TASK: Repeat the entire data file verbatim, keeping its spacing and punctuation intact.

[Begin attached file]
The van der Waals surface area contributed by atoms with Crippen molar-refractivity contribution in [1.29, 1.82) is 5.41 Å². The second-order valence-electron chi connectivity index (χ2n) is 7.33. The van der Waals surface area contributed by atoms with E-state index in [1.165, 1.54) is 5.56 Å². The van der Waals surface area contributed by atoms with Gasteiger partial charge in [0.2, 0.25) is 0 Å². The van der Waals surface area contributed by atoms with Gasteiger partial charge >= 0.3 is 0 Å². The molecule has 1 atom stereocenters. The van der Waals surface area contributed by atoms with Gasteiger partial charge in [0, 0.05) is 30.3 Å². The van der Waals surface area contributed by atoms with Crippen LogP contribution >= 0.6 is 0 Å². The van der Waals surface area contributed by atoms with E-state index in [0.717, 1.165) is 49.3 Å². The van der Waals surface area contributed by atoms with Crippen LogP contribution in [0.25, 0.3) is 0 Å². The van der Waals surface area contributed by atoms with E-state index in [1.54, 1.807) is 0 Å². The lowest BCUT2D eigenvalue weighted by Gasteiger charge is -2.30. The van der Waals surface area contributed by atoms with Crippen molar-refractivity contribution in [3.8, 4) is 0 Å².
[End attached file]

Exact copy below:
The van der Waals surface area contributed by atoms with Crippen molar-refractivity contribution in [1.29, 1.82) is 5.41 Å². The second-order valence-electron chi connectivity index (χ2n) is 7.33. The van der Waals surface area contributed by atoms with E-state index in [1.165, 1.54) is 5.56 Å². The van der Waals surface area contributed by atoms with Gasteiger partial charge in [0.2, 0.25) is 0 Å². The van der Waals surface area contributed by atoms with Gasteiger partial charge >= 0.3 is 0 Å². The molecule has 1 atom stereocenters. The van der Waals surface area contributed by atoms with Gasteiger partial charge in [0, 0.05) is 30.3 Å². The van der Waals surface area contributed by atoms with Crippen LogP contribution >= 0.6 is 0 Å². The van der Waals surface area contributed by atoms with E-state index in [0.717, 1.165) is 49.3 Å². The van der Waals surface area contributed by atoms with Crippen LogP contribution in [0.25, 0.3) is 0 Å². The van der Waals surface area contributed by atoms with E-state index in [1.54, 1.807) is 0 Å². The lowest BCUT2D eigenvalue weighted by Gasteiger charge is -2.30. The van der Waals surface area contributed by atoms with Crippen molar-refractivity contribution in [3.8, 4) is 0 Å².